Beware of wild parsnips - KWWL - Eastern Iowa Breaking News, Weather, Closings

Beware of wild parsnips


IOWA CITY (KWWL) - When thinking of parsnips, most think of a garden vegetable, but wild parsnip can be dangerous. In fact, poisonous plants make up 10% of reports to poison centers, mostly in the summer.

The Iowa State Extension finds conditions the last few years have been favorable for weeds in the parsnip family. This time of year, wild parsnips have small yellow flowers. Wild parsnips are in the carrot family. They grow along roads, pastures, and fields.

When plant juice gets on the skin it can cause reddening, rash, and blisters with scalding pain, lasting for several months.

Most of us know the phrase, "leaves of three, let it be." That's for poison ivy. But wild parsnip has no cautionary rhyme to remember it by.

"He're a plant in flower. It's already set seeds," said University of Iowa botanist, Dr. Erin Irish, as she showed us a patch of the weed. Irish says the weed produces a natural pesticide in its roots, leaves and seeds, as a defense against bugs. If the chemical touches skin, it only needs sunlight exposure to leave a lasting mark.

"Big bubbles of itchy and sore tissue," said Irish, recalling a personal encounter with the plant. "Eventually the blisters will subside; they heal, but your skin will be discolored for several weeks, or months."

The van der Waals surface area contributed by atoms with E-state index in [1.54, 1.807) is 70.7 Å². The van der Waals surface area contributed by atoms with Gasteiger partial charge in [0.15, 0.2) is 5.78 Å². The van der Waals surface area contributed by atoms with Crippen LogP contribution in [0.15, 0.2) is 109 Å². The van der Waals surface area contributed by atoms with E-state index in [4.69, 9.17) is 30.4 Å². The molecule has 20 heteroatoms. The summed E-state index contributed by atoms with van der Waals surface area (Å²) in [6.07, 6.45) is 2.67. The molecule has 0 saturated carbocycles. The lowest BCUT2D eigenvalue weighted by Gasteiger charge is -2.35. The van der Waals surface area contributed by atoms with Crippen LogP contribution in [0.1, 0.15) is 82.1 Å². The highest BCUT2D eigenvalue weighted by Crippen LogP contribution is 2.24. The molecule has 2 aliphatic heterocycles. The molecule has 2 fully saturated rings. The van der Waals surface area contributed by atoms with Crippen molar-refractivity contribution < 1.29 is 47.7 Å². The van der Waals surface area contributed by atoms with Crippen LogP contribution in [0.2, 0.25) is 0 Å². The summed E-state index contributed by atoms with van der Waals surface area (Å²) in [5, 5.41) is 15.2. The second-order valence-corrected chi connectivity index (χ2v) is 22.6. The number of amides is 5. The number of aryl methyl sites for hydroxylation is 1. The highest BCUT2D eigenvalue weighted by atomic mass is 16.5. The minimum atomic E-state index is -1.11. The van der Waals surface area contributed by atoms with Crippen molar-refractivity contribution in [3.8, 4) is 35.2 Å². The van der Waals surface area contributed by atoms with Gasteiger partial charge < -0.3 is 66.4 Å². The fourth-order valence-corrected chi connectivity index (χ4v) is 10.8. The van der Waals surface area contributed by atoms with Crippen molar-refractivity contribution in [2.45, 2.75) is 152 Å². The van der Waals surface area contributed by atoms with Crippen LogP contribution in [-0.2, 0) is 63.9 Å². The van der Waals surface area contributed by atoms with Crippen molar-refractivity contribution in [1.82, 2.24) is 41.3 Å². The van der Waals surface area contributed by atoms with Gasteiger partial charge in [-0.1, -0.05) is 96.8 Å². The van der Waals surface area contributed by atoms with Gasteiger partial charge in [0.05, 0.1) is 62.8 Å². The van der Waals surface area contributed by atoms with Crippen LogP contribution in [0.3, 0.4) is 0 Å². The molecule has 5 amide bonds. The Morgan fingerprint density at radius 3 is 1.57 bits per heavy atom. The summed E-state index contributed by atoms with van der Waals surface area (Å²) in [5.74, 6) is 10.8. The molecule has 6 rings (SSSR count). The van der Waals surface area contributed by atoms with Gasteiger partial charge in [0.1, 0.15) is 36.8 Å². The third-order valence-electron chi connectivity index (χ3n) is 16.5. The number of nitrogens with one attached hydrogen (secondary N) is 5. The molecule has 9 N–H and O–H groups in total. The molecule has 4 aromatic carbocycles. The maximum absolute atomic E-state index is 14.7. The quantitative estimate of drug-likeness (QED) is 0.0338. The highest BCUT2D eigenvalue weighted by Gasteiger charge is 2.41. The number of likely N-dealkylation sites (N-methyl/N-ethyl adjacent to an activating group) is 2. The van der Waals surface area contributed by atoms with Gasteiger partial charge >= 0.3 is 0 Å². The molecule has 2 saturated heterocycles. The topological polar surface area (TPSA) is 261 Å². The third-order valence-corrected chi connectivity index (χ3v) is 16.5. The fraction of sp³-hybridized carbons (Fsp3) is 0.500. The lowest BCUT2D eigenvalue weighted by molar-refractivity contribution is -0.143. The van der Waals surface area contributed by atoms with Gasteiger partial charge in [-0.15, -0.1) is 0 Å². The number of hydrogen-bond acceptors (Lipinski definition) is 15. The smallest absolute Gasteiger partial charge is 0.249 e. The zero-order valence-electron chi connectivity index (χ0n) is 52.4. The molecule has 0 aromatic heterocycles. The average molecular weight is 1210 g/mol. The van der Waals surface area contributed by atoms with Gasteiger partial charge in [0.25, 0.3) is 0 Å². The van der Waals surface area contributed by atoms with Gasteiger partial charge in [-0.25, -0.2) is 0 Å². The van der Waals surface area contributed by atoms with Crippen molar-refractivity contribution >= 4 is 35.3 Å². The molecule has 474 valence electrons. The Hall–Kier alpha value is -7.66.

If there's anybody familiar with the physical effects of wild parsnip, it's area lawn care workers, who've noticed that the pesky plant has become more widespread in recent years.

"I don't know if the climate has something to do with that," said Quality Care operations manager Zach Wendhel. "The past several year's we've had more moisture. I know we have encountered it, because we've removed it on certain times, because it is an invasive species."

Wild parnsip thrives in ditches, along roads, and on the edges of fields. Young plants have several tiers of double leaves. When they mature, pods of tiny yellow flowers and seeds emerge. Irish says it was brought to America by European settlers.

"It's been here for centuries," Irish said, describing how they used it as food. But she added to eat at your own risk.

Irish says if you've brushed against wild parsnip to wash the area with warm water and soap.

The Iowa Poison Center says poison symptoms can be delayed, so if you think you've encountered wild parsnip, do not wait for problems to develop. Call their hotline at 1-800-222-1222.

Online Reporter - Brady Smith

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